After nine months of tense military confrontation, which included the first deadly clash in decades between Indian and Chinese troops along their disputed border, the two sides began withdrawing from their positions on the southern and northern banks of the lake as part of a phased, synchronized military disengagement.

By mitigating the risk of another skirmish or accident, the move has brought Beijing and New Delhi back from the brink in their border standoff. The successful disengagement was followed up on February 20 with a 10th round of meetings between the Indian and Chinese commanders in the region.

Five days later, Indian Foreign Minister Subrahmanyam Jaishankar spoke by phone with his Chinese counterpart, Wang Yi, affirming the disengagement as “a significant first step,” according to an Indian Foreign Ministry spokesperson. The two sides also unveiled plans to establish a diplomatic hotline to aid in future crisis management.

China India Galway Himalayas border clash
A still image of a mid-June 2020 clash between Chinese troops, foreground and Indian soldiers, right and background, along the Line of Actual Control in the Galwan Valley, in the Himalayas, released by China on February 20, 2021.

While positive, these de-escalatory steps do not guarantee peace, much less a return to conciliatory Sino-Indian ties.

“This is a tactical withdrawal, and it is temporary on both sides,” cautioned Shivshankar Menon, a former Indian national security adviser, in an interview with The Wire, an Indian news outlet. A political agreement on how to resolve the larger border dispute is still lacking, and there is little trust left to speak of between New Delhi and Beijing, making the path ahead perilous.

The two rivals continue to blame one another for the deadly brawl last June in the Galwan Valley, offering conflicting accounts of what precipitated it. Press reports indicate that starting last April, Chinese troops moved into territory previously patrolled by India and began constructing fortifications, which led to the standoff.

But both sides maintained that it was the other advancing beyond their agreed-upon patrol areas that led to the clash. At the time, India said that 20 of its soldiers were killed in the hand-to-hand combat, while China belatedly announced last month that four of its soldiers had died.

Now, Indian officials are emphasizing the need to verify that all agreements are being “observed in letter and spirit,” as Gen. Manoj Naravane, India’s army chief, put it in recent public remarks. Both militaries will be watching closely to ensure the other does not renege on their commitments.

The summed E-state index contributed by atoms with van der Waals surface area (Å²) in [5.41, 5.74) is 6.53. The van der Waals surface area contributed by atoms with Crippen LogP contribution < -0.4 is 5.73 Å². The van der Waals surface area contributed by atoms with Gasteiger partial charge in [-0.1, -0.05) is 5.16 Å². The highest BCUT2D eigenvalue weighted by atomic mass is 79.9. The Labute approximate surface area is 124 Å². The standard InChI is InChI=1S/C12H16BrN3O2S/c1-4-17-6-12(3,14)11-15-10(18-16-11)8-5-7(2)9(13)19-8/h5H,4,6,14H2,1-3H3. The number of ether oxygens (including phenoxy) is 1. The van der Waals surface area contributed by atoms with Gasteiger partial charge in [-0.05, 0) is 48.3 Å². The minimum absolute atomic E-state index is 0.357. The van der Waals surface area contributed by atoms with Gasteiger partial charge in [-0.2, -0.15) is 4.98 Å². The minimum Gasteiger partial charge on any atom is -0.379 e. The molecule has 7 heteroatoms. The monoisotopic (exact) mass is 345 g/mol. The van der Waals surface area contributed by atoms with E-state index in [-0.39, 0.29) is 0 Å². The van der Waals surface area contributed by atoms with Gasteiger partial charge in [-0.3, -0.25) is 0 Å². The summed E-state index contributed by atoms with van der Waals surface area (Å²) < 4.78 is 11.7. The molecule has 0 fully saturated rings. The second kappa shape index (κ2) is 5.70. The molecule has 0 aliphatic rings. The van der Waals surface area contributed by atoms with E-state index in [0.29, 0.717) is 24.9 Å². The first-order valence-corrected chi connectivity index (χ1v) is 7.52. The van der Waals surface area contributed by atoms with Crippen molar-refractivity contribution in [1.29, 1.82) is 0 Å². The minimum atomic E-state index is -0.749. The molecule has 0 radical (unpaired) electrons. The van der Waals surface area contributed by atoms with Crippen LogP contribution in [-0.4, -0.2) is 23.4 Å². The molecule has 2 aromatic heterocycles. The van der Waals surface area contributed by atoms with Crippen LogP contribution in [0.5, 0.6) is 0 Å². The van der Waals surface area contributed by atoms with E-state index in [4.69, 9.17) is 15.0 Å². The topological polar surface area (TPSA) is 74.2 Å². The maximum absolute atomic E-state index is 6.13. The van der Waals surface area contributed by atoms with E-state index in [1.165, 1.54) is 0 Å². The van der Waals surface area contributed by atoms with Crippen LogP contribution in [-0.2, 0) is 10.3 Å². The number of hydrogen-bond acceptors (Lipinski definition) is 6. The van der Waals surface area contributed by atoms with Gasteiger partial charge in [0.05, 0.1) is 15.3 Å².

Synchronized pullbacks are fragile; it is worth remembering that the Galwan Valley clash occurred in the midst of a failed effort at disengagement. Even if it sticks, the Pangong Lake withdrawal is merely the start of a complex process.

Naravane has admitted there is still “a long way to go,” and that both sides must now focus on de-escalation and troop withdrawal from other areas along the Line of Actual Control, the de facto demarcation that separates Indian- and Chinese-controlled territory.

Troops have not drawn back from the other flashpoints along the border in the eastern Ladakh region, including Gogra, Hot Springs, Demchok and the Depsang Plains. Both militaries still have more troops near the Line of Actual Control than they did prior to last spring.

India army convoy Kashmir Ladakh
An Indian army convoy on a highway leading to Ladakh, June 18, 2020.

India is also concerned about Chinese activity in the disputed eastern sector of the border, on the other side of the Tibetan plateau from Ladakh, around the Indian states of Sikkim and Arunachal Pradesh. Here, China has significantly upgraded its military presence and infrastructure over the past year.

Keeping the border quiet will be especially difficult after the norms governing the border forces came undone last spring. The old rule book may no longer hold.

In the wake of last month’s disengagement, Chinese officials and state media have called for a reset in the bilateral relationship. Wang, for example, said over the weekend that the two sides must “expand and enhance cooperation to create enabling conditions for the settlement of the [border] issue.”

But this will be nearly impossible given Beijing’s role in initiating the standoff last spring. China’s actions since, and its belligerent statements during the disengagement process itself, have ensured that the border dispute will remain charged.